This study guided by a health ecology conceptual framework evaluated four “bottom-up” Physical Activity (PA) interventions with school personnel planning for their own health ecology with state level support for one year. Students (N = 616) were from four schools in the Southwestern USA in the 3rd-8th grade. Participants had various ethnic backgrounds (e.g., Hispanic 44%, Caucasian 43%) and wore a pedometer for five school days pre/post intervention. Teacher and school level data were also reported by schools. Program components varied across the four intervention sites. Paired samples t test results showed that three of the four intervention schools significantly increased both school day and 24 hr PA. School personnel reported significantly more favorable results at post test for nurse visits, student absences, and classroom teachers’ use of PA breaks. Using a health ecology lens, when schools develop their own PA intervention and have “buy in” from staff, significant increases in PA are attainable.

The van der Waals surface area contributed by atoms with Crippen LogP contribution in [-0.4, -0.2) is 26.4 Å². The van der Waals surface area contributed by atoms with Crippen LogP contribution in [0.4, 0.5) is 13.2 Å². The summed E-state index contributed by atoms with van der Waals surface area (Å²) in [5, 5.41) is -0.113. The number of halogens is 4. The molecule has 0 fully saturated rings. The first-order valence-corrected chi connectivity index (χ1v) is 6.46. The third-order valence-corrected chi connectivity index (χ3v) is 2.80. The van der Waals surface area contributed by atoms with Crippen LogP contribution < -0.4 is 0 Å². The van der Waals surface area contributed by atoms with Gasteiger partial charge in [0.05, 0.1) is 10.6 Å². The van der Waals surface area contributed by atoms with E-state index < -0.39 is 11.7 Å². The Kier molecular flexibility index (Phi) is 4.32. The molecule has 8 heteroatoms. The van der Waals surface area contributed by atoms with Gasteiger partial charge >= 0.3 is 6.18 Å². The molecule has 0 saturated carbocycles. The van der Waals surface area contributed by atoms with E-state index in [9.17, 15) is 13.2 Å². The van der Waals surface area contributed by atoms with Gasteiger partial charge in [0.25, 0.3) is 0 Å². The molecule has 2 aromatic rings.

Hodges Kulinna is with Arizona State University—Mary Lou Fulton Teachers College, Mesa, AZ. Brusseau is with The College at Brockport—Physical Education, Brockport, NY. Cothran is with Indiana University—Kinesiology, Bloomington, IN. Tudor-Locke is with Pennington Biomedical Research Center—Walking Behavior Laboratory, Baton Rouge, LA.